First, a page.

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Academics

Meet the Faculty

Photo of Priscilla Gilliam MacRae

Priscilla Gilliam MacRae
Professor of Sports Medicine
Director of Motor Behavior Laboratory

Division: Natural Science Division
Office: Rockwell Academic Center (RAC) 195
Phone: (310) 506-4162
E-mail: priscilla.macrae@pepperdine.edu

  • Post-doctoral Fellow, University of Southern California Andrus Gerontology Center, 1985
  • Ph.D., Exercise Science, University of Texas at Austin, 1984
  • M.S., Exercise Science, University of Arizona, 1979
  • B.S., Physical Education/Kinesiology, Pepperdine University, 1978
Courses:
  • Introduction to the Exercise Sciences (SPME 110)
  • Human Anatomy (SPME/BIOL 230)
  • Neuroscience and Motor Control (SPME410)
  • Research Methods in Sports Medicine and Nutrition (MATH 317)
  • Motor Learning and Development (SPME250)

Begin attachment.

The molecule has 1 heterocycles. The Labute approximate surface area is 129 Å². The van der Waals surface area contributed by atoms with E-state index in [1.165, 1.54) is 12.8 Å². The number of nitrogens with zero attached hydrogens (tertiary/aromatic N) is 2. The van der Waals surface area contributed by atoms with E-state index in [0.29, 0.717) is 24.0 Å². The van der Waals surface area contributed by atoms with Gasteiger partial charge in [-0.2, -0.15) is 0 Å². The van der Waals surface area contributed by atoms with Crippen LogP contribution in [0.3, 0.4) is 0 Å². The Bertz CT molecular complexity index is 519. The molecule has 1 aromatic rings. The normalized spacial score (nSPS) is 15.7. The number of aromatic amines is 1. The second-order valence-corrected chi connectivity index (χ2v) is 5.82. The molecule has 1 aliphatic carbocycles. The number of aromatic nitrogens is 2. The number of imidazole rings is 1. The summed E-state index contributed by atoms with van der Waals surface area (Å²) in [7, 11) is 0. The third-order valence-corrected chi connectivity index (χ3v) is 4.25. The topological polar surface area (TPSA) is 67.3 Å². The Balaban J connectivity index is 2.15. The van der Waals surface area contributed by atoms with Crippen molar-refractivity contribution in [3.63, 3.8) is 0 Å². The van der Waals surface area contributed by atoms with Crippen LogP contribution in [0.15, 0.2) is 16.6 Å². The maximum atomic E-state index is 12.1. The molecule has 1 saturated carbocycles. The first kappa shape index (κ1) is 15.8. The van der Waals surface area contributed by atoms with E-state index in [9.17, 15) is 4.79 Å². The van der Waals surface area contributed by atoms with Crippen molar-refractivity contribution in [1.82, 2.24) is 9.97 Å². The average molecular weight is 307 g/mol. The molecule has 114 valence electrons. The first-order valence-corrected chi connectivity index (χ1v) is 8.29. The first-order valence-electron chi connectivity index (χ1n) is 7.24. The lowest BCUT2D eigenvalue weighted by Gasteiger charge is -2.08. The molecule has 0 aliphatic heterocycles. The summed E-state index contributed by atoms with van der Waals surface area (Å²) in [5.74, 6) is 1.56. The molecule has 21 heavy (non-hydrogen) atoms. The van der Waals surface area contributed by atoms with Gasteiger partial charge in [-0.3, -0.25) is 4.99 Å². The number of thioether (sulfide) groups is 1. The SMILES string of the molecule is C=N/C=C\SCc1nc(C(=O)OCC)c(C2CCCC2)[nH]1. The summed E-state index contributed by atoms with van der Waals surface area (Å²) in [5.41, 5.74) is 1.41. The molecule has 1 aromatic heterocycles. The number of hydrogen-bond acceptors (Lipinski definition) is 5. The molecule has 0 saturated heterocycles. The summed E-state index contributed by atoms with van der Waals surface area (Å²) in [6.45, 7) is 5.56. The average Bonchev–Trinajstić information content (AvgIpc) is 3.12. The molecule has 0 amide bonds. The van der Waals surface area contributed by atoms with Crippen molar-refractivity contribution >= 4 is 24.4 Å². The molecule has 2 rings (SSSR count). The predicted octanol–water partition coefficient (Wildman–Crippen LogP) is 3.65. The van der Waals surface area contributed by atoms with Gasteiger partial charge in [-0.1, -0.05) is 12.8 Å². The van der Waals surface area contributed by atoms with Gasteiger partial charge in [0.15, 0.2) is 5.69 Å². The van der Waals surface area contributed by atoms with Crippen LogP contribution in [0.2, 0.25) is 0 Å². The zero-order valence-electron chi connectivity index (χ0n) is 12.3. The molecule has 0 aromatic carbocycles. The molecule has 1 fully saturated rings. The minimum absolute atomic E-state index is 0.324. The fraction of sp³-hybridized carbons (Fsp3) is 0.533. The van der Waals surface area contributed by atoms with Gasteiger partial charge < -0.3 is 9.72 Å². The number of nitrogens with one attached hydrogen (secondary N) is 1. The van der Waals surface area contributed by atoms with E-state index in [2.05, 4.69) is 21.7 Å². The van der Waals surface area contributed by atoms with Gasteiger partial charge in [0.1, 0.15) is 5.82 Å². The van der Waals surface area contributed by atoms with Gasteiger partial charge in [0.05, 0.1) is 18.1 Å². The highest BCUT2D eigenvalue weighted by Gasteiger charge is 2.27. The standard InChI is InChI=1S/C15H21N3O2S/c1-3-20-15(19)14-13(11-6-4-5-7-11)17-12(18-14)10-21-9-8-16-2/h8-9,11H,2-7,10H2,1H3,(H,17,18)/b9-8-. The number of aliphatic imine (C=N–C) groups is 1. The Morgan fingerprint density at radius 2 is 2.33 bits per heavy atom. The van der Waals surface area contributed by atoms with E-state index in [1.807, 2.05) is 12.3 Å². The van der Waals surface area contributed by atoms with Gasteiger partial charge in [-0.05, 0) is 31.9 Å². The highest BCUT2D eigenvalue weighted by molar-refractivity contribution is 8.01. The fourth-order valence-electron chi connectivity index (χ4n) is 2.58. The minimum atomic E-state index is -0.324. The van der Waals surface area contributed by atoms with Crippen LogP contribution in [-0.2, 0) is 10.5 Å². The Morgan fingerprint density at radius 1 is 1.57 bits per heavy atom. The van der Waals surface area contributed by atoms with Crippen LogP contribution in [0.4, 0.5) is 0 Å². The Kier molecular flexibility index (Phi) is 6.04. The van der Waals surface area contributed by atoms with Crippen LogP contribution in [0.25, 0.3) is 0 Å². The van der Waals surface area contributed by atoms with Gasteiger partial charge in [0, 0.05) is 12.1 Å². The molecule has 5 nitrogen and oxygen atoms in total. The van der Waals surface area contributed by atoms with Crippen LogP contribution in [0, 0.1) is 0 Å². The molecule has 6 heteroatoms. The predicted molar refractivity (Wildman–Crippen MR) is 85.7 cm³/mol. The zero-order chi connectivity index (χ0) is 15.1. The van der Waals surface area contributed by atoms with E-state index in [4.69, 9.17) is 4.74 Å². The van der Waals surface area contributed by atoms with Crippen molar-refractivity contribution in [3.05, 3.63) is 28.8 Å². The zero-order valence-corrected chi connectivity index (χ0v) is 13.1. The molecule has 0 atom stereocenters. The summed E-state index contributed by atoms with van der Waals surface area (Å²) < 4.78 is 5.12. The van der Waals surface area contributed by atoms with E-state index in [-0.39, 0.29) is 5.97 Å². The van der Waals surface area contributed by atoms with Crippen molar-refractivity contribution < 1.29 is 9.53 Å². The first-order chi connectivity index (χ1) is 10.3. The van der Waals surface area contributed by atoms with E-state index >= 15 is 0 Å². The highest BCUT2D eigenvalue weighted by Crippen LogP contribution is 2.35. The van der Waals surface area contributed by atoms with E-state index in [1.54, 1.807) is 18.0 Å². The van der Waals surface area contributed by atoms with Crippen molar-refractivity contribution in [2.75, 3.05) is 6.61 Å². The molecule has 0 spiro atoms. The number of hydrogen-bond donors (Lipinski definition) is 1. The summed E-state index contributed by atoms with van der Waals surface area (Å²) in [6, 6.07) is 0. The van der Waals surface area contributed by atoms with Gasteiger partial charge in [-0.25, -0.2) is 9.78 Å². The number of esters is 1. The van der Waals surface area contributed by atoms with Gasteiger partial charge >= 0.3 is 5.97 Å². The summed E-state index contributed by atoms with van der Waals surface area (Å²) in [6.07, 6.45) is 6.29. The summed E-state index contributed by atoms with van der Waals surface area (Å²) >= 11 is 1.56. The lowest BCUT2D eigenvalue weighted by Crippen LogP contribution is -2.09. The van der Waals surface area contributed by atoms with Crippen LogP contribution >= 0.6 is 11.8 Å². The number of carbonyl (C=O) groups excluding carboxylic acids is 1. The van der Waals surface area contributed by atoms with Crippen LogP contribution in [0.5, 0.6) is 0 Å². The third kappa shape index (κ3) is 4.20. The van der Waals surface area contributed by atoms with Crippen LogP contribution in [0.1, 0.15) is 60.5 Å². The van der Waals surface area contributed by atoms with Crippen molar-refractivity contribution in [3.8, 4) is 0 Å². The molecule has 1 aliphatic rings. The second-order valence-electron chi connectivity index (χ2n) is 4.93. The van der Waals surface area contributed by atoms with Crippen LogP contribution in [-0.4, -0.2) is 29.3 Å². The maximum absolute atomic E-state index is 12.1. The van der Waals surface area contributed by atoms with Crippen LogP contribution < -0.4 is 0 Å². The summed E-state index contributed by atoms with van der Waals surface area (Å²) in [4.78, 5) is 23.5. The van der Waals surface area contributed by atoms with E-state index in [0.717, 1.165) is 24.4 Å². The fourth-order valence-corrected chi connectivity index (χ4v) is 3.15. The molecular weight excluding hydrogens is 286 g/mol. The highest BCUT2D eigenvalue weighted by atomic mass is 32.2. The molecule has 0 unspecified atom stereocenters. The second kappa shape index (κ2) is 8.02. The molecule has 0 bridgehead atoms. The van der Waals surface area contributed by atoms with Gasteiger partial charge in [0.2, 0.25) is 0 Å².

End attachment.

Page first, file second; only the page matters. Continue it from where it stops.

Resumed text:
Key Awards/Affiliations:
  • Recognition Award from Southwest Chapter of the American College of Sports Medicine in 2011
  • Endowed Professorship - Frank R. Seaver Professor of Natural Science
  • Howard A. White Award for Teaching Excellence
  • Fellow of the American College of Sports Medicine (FACSM)
  • Keynote Speaker, V World Congress on Physical Activity, Aging, and Sport
Academic Interests:
  • Exercise effects on physical and cognitive function
  • Aging effects on motor control
  • Exercise training to promote independence, decrease disability and reduce health care costs in older adults
  • How to optimize motor skill acquisition across the lifespan
Selected Works:
  • Francis, K.L., MacRae P.G., Spirduso, W.W., & Eakin, T. (2012). The effects of age and practice on precision pinch force control. Current Aging Science, 5 (1), 2-12.
  • Feltner, M.E & MacRae, P.G. (2011). Time course of changes in novice jumpers' countermovement vertical jump performance. Perceptual and Motor Skills, 112(1), 228-242.
  • Spirduso, W.W., Francis, K.L. & MacRae, P.G. (2005). Physical Dimensions of Aging, 2nd edition. Champaign, Illinois: Human Kinetics.
  • MacRae, P.G. (2001). Addressing the physical activity needs of the oldest-old. Healthy and Active Aging, 7, 79-101.